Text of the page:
Players can find arbitrary virtual items and upgrades in loot boxes. They are similar to a grab bag in the gaming industry. Usually, to open a loot box, a player must either complete a set of goals or exchange in-game currency. Additionally, the currency is earned through repeated play or direct purchases.
Since loot boxes and microtransactions have been introduced, many gamers believe that NFTs will be just as annoying. Why would NFTs be any different when gaming companies relentlessly seek out new and better ways to lure players into pay-to-play schemes?
NFTs are not just found in video games; they are found in all forms of entertainment. Sports, movies, music, fashion, finance, and real estate are all-embracing them. Some outspoken critics, however, are strongly opposed to them. Even as the blockchain ecosystem keeps growing, there is still a lot of hostility toward NFTs among people.
Unfortunately, the louder critics are in public, the harder it will be for them to change their minds in the future, even if new information shows that they were wrong. That's because once people publicly express their strong opinions about something, it can be difficult to change those opinions. They'll need a way to react to these situations so they can change course without causing too much damage.
People who don't like NFTs can be found at all levels of gaming, from weekend players to esports pros to businesses. They all have legitimate complaints about blockchain and NFT intrusions into their markets. Even Steam, which is one of the most well-known services for getting games to people, has given in and banned blockchain-related games from its platform.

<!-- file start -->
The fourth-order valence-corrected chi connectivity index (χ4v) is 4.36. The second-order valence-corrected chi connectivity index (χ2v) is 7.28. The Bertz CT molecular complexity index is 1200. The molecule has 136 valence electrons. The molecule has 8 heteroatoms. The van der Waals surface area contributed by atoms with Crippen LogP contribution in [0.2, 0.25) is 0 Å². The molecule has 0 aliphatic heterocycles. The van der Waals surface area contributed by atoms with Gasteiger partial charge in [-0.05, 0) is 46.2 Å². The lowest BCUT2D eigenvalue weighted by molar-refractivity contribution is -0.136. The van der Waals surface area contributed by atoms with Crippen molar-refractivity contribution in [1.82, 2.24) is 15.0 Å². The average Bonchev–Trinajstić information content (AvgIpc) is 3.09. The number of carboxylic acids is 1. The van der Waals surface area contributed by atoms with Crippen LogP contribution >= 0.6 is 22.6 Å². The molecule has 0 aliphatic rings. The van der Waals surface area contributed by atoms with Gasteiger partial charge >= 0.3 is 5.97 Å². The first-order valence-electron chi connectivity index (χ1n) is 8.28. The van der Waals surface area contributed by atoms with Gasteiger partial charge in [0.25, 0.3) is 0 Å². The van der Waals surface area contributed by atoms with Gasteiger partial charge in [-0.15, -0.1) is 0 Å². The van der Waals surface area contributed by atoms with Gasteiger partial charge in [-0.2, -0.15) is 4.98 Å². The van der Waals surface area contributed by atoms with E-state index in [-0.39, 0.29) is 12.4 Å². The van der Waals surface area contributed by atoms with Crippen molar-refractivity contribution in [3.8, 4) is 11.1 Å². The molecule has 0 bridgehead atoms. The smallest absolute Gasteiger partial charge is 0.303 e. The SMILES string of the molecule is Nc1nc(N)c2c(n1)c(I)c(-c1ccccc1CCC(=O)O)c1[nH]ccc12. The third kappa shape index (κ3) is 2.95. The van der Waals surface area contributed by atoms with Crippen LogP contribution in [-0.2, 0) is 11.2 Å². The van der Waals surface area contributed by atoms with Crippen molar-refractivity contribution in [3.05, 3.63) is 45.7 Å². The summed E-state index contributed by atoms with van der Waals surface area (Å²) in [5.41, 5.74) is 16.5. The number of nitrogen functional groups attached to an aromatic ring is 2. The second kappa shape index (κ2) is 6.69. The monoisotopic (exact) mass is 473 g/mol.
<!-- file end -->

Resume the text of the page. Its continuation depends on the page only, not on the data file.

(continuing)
NFTs are already providing new opportunities for those in the arts sector to sell their works directly to their fan bases indefinitely. What's more, they can do it without having third parties like managers, agents, galleries, and record labels steal all the money. For instance, the ability to continue receiving royalties for a lifetime for each resale of a work of art is a huge benefit to artists who, in the past, could only sell their creations once.
The art industry is not the only one, though, that profits from NFT advantages. People are starting to understand that NFTs' utility goes beyond the overstated reports we hear about the sales of millions of dollars' worth of digital art. Therefore, it's getting harder to comprehend why gamers despise NFTs. It is obvious that more time and effort will be required from the Web3 gaming community to alter ingrained and hardened attitudes and demonstrate to the rest of the world how NFTs enhance games. Who wouldn't want to have full ownership of their in-game items and the freedom to buy, sell, and collect them at any time?